Tailor Marketing Materials for Blue-Collar Workers and Entrepreneurs

Community banks and credit unions hoping to capture business from Gen Zers should consider developing tailored marketing materials specifically for these workers. Owners Bank, a digital bank that is a division of Liberty Bank, is a good example of a bank that markets specifically to individuals who own small businesses, Swanson says.

“They’re actually going after more of that trade side of the house. They’re speaking in the language that they’re going to understand,” she says. The bank uses images of tradesmen and entrepreneurs on its website to make clear who its services are for.

“We created Owners Bank specifically to meet the evolving needs of business owners. “To be the financial partner for the hardworking, lunch-skipping, midnight oil-burning backbone of this country,” the bank’s marketing materials read. “We know what you want from a bank, so that’s what we built. All business. No BS.”

Learn more about Owners Bank and their innovation.

Community banks should consider providing educational materials around the tools that blue collar business owners may be interested in, Swanson says. For example, a new business owner may be curious about setting up a checking account specifically for a small business, or they may be interested in independently saving for retirement.

Gen Zers are also more likely to have side hustles or part-time freelance gigs on top of their full-time job, Osburn says. Offering tools like tax support for 1099 workers or early-wage access could be helpful for Gen Zers who are building a side gig.

“Gen Z is very entrepreneurial. They’re doing an e-commerce thing on the side. They’re making decent money from that. That’s all on top of a normal 9-5,” Osburn says. “Some of the biggest things are offering products they would want.”

Use Data to Better Understand Your Customer Base

Banks have access to important spending data that they can use to tailor marketing strategies for younger workers, Osburn says. Spending and deposit data, specifically, can be useful for markets who want to understand what products might be the most useful for a specific demographic.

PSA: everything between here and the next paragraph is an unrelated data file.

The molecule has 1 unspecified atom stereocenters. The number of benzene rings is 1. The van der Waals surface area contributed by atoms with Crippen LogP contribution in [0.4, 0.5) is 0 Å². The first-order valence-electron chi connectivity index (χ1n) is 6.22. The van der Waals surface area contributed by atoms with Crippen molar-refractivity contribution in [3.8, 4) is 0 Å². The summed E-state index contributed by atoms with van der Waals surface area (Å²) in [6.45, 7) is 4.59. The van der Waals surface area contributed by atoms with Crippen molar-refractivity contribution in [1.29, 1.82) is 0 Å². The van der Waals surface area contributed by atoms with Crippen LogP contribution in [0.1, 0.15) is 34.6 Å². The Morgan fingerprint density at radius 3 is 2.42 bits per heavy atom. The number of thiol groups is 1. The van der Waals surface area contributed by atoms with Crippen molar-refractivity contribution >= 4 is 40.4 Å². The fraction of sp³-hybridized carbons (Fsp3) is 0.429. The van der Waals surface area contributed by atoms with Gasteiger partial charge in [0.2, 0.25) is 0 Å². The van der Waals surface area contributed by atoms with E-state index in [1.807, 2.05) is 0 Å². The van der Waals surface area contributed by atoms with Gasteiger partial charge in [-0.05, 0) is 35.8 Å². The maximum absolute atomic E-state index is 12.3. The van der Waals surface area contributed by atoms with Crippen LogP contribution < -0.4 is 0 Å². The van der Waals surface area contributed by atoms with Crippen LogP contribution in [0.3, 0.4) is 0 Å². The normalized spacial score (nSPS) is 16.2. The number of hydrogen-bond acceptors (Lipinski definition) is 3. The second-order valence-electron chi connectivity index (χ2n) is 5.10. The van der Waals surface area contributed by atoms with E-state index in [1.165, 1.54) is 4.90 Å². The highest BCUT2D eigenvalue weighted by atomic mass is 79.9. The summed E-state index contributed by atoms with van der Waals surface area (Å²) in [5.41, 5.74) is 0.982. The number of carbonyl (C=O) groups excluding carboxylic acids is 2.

“This is my first job out of college, they’ve definitely seen an increase in the amount of direct deposits,” Osburn says. “Can they say, ‘Hey, I see you got a new job, let’s talk about how you can start saving for retirement, or invest your money with us.’ Stuff like that would be great.”

“Gen Z is very entrepreneurial. They’re doing an e-commerce thing on the side. They’re making decent money from that. That’s all on top of a normal 9-5.”

— Emily Osburn

Instead of focusing on product marketing alone, marketers should provide thought leadership and educational tools that can help teach younger generations about the services they offer. Internal data about customer spending, saving, and investing habits can help to tailor these materials to the needs of the specific demographic banks and credit unions are trying to reach.

Gen Z wants to feel connected to the brands they buy from, Swanson says. Finances are an emotional subject for any generation, and the more small banks and credit unions can tap into these conversations, the more successful they will be with Gen Z.

“Being able to provide that financial education awareness that would set them apart,” Swanson says. “You’re drawing on that connection. Finances are such an emotional piece of it.”

Caroline Hroncich is a freelance business journalist based in New York. She writes about workplace trends, HR, personal finance, banking, and more. Her work has appeared in MarketWatch, Business Insider, Employee Benefit News, the Society for Human Resource Management, and Cannabis Wire.